The creative pedagogy model includes three interrelated elements: creative teaching, teaching for creativity, and creative learning. These three components complement one another and establish a shared and reflective teaching and learning process, rather than traditional pedagogical methods in which teaching and learning are two parallel processes.  Creative teaching and teaching for creativity are interconnected and necessary processes (Lin, 2014).

Barriers to Creativity in Classrooms            

            Nurturing and facilitating creativity and creative potentials in a classroom setting could be challenging and problematic in some aspects. Here are the three main barriers that can suppress creativity in the classroom (Beghtto, 2010).

  1. Convergent teaching practices.
  2. Teachers’ beliefs and attitudes about creativity.
  3. The motivational environment & students’ beliefs about their creativity.
Elements for Creative Pedagogy
 
Creative teaching involves imaginative, dyna-mic, and innovative approaches to make learning exciting and compelling. Moreover, creative teaching is considered similar to “teaching as art” and “teaching as improvisational performance”.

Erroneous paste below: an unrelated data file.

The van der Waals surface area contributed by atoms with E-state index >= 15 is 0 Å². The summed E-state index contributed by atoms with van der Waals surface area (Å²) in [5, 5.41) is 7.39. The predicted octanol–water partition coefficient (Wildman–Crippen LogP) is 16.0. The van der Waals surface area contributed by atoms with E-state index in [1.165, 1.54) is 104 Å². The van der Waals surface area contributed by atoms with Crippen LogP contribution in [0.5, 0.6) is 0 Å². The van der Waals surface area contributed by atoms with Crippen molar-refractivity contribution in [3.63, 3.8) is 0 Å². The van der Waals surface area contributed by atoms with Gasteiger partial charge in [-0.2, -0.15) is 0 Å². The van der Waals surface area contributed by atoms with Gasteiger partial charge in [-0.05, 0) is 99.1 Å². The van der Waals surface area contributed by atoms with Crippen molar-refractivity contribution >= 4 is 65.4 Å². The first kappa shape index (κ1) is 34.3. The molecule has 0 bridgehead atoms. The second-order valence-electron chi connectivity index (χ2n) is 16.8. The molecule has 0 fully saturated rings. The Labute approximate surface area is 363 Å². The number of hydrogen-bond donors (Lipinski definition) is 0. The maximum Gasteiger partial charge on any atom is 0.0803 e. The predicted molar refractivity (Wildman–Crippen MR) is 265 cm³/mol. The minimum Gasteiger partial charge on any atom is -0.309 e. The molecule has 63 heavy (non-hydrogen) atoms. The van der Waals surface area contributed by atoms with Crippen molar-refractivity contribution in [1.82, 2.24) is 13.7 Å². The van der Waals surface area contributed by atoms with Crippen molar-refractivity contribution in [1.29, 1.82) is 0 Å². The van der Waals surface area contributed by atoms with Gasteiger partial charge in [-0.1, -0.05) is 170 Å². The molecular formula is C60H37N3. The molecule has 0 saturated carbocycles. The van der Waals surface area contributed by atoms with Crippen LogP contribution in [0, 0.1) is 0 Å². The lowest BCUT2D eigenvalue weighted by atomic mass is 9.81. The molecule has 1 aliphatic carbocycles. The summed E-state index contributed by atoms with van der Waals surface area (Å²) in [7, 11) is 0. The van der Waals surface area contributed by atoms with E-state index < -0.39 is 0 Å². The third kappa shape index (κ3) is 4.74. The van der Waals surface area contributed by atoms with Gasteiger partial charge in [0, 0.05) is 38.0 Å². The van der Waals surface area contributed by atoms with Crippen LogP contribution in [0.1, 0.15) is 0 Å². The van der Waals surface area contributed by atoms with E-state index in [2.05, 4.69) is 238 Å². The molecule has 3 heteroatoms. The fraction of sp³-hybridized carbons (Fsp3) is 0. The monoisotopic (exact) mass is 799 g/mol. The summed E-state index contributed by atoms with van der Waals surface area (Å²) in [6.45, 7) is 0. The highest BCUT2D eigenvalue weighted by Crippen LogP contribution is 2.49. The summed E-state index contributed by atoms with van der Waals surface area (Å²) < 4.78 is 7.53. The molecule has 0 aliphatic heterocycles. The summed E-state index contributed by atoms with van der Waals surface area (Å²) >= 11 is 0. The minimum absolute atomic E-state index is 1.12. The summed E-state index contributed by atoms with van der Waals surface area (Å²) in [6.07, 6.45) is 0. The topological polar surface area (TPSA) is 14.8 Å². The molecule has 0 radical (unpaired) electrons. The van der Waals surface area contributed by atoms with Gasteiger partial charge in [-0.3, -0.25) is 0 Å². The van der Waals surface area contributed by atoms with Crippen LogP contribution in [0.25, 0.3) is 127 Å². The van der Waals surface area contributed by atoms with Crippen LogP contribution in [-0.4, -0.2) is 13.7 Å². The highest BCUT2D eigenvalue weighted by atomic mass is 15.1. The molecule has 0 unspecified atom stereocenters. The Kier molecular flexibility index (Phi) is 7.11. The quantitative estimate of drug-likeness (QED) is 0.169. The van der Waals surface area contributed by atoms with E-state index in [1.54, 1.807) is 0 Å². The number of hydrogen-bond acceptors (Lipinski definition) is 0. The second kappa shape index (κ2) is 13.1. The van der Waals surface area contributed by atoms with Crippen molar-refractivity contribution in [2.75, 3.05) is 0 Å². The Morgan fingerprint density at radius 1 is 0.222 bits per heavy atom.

Teaching for creativity aims to develop learners’ creative capacities and facilitates learners’ agency and engagement through various means, such as devising learning strategies and exploring new possibilities. Teaching for creativity aims to stimulate learners’ curiosity, motivation, problem-solving, and appreciation for creative ideas, to name a few. Pragmatic approaches and pedagogical principles such as standing back, profiling learner agency, and creating time and space are considered the core methods of developing students’ creative capacities.
 
Creative learning focuses on children’s spon-taneous learning process. Creative learning calls for active and innovative engagement instead of passively accepting ideas by an authority (e.g., teachers, books). In creative learning, children learn through questioning, researching, exploring, investigating, and even playing aimlessly.
  
Source: Lin (2014).
“We show that supporting creativity is not yet another experience to be added into an already over-crowded day. Rather, it is a way of thinking and working that can be developed and used in any subject area to enhance learning in that subject (Newton 2012, p .1)”.
1- Convergent Teaching Practices